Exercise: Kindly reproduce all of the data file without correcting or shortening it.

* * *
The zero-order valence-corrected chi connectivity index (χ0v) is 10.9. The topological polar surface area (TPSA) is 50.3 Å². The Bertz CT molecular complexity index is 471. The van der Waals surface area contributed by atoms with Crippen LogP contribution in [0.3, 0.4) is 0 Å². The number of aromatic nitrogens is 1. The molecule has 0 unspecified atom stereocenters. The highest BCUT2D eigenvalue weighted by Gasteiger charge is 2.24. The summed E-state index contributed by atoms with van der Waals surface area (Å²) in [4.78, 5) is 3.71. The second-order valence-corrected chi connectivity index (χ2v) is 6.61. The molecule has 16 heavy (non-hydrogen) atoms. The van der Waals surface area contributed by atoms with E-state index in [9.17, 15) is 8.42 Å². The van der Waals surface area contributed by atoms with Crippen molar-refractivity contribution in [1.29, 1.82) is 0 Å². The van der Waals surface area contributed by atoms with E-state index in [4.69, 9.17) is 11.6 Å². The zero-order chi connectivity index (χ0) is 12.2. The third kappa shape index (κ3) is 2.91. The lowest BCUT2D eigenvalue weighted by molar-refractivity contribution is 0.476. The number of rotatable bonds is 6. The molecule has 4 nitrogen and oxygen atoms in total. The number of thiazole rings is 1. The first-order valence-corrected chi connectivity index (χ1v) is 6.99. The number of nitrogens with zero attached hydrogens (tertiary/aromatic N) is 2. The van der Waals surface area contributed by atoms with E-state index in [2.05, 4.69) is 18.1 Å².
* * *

The zero-order valence-corrected chi connectivity index (χ0v) is 10.9. The topological polar surface area (TPSA) is 50.3 Å². The Bertz CT molecular complexity index is 471. The van der Waals surface area contributed by atoms with Crippen LogP contribution in [0.3, 0.4) is 0 Å². The number of aromatic nitrogens is 1. The molecule has 0 unspecified atom stereocenters. The highest BCUT2D eigenvalue weighted by Gasteiger charge is 2.24. The summed E-state index contributed by atoms with van der Waals surface area (Å²) in [4.78, 5) is 3.71. The second-order valence-corrected chi connectivity index (χ2v) is 6.61. The molecule has 16 heavy (non-hydrogen) atoms. The van der Waals surface area contributed by atoms with E-state index in [9.17, 15) is 8.42 Å². The van der Waals surface area contributed by atoms with Crippen molar-refractivity contribution in [1.29, 1.82) is 0 Å². The van der Waals surface area contributed by atoms with E-state index in [4.69, 9.17) is 11.6 Å². The zero-order chi connectivity index (χ0) is 12.2. The third kappa shape index (κ3) is 2.91. The lowest BCUT2D eigenvalue weighted by molar-refractivity contribution is 0.476. The number of rotatable bonds is 6. The molecule has 4 nitrogen and oxygen atoms in total. The number of thiazole rings is 1. The first-order valence-corrected chi connectivity index (χ1v) is 6.99. The number of nitrogens with zero attached hydrogens (tertiary/aromatic N) is 2. The van der Waals surface area contributed by atoms with E-state index in [2.05, 4.69) is 18.1 Å².